Uni (Sea Urchin)

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  • Uni (sea urchin)

    Uni (ウニ) [pronounced as ‘oo-nee’, not ‘you-nee’] is the Japanese name for the edible parts of sea urchin. Oftentimes they get mistaken as roes or eggs of sea urchin. In actual fact, the only edible part of sea urchin is its gonads, the fivefold sexual reproductive organs, which produce the milt or roe.

    Covered with sharp spines, sea urchins are unique globular sea creatures. Inside the beautiful shell is where the edible pieces are. Depending on the varieties, the gonads range from light yellow to rich orange colors. They look almost like a cow tongue in shape and texture. As exotic as they look, uni or sea urchins are considered culinary delicacies in different parts of the world, especially in the Mediterranean and Japan. 

    What does uni or sea urchin taste like?

    Uni is often described as sweet, briny, slightly slimy with a creamy buttery consistency. I find it hard to really describe its distinctive flavor. Uni does have an acquired taste, so it is either love-or-hate kind of thing for those who try it. Just like foie gras, people who enjoy uni appreciate uni for its curious taste and its rich umami flavor. High-quality uni should not taste at all fishy, instead, the flavor should be light, pleasantly sweet and creamy. Personally, I enjoy uni from Hokkaido for its smooth texture.

    Chawanmushi with Shrimp III

    Chawanmushi with Uni & Shrimp

    How to enjoy uni?

    There are many different ways to enjoy uni. Some cultures such as Chileans or New Zealanders eat uni raw. The Italians enjoy uni by adding it to pasta sauces. It is also commonly used to flavor fish soup, béchamel sauce, egg dishes, mayonnaise and so on. In Japanese cuisine, we enjoy uni as nigiri sushi or sashimi. You can also find uni being served in donburi rice bowl style called uni-ikura don or as topping on Chawanmushi.

    From raw to steamed to grilled to pan-sear, the possibility of enjoying uni is limitless. Uni is also fantastic when paired with other kinds of seafood such as oyster, squid, shrimp, lobster and so on.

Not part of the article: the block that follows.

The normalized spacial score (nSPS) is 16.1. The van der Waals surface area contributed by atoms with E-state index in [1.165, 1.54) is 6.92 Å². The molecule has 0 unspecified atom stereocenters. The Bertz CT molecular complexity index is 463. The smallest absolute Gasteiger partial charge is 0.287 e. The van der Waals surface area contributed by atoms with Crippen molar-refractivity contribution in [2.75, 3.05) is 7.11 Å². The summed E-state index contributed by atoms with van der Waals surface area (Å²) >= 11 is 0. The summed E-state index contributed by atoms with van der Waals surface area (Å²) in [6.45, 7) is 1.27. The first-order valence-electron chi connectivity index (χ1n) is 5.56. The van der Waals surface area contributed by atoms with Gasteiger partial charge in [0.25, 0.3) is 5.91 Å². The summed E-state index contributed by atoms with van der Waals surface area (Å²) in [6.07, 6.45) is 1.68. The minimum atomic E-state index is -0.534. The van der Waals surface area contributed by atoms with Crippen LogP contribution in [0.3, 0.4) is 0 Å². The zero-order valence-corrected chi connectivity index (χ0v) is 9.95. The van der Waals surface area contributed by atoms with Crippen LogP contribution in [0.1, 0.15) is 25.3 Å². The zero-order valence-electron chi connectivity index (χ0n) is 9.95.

uni pasta Ristorante Azzurri Suginoi Hotel Beppu - Beppu travel guide | justonecookbook.com

    Pasta with Uni (Sea Urchin)

    What are the differences between different grades of uni?

    The quality of uni is graded based on color, texture, and freshness. The other factors also include the regions (where uni is from), gender, diet, and harvest time. The highest grade of uni comes in vivid orange or gold with the sweetest flavor and firm texture. The lesser grade of uni has a milder color and it is often the ‘leftover’ parts of uni from processing.

    In Japan, you can find uni being sold in various forms: fresh (nama uni), frozen (reito uni), steamed (mushi uni), grilled (yaki uni) and so on. It is also available in paste form, which is used primarily for flavoring.

    The best time for uni is from late fall to the winter, with December as the prime month to enjoy this unique seafood.

    Where to Buy Uni or Sea Urchins

    As uni is in high demand around the world, you can expect to pay a high price, especially the highest grade uni. The difficulty to raise and harvest also contributes to the exorbitant prize. In the US, high-quality uni are harvested along the coast of Southern California and the coast of Maine. You can buy them directly from the local fish markets in the areas (Santa Barbara Fish Market) or from online seafood suppliers such as Brown Trading Company. You can also find imported uni being sold at Japanese grocery stores.

    Have you tried uni before? What is your take on this unsightly but highly prized delicacy? If you have a chance to visit a  Japanese restaurant, definitely give uni sushi or uni sashimi a try.

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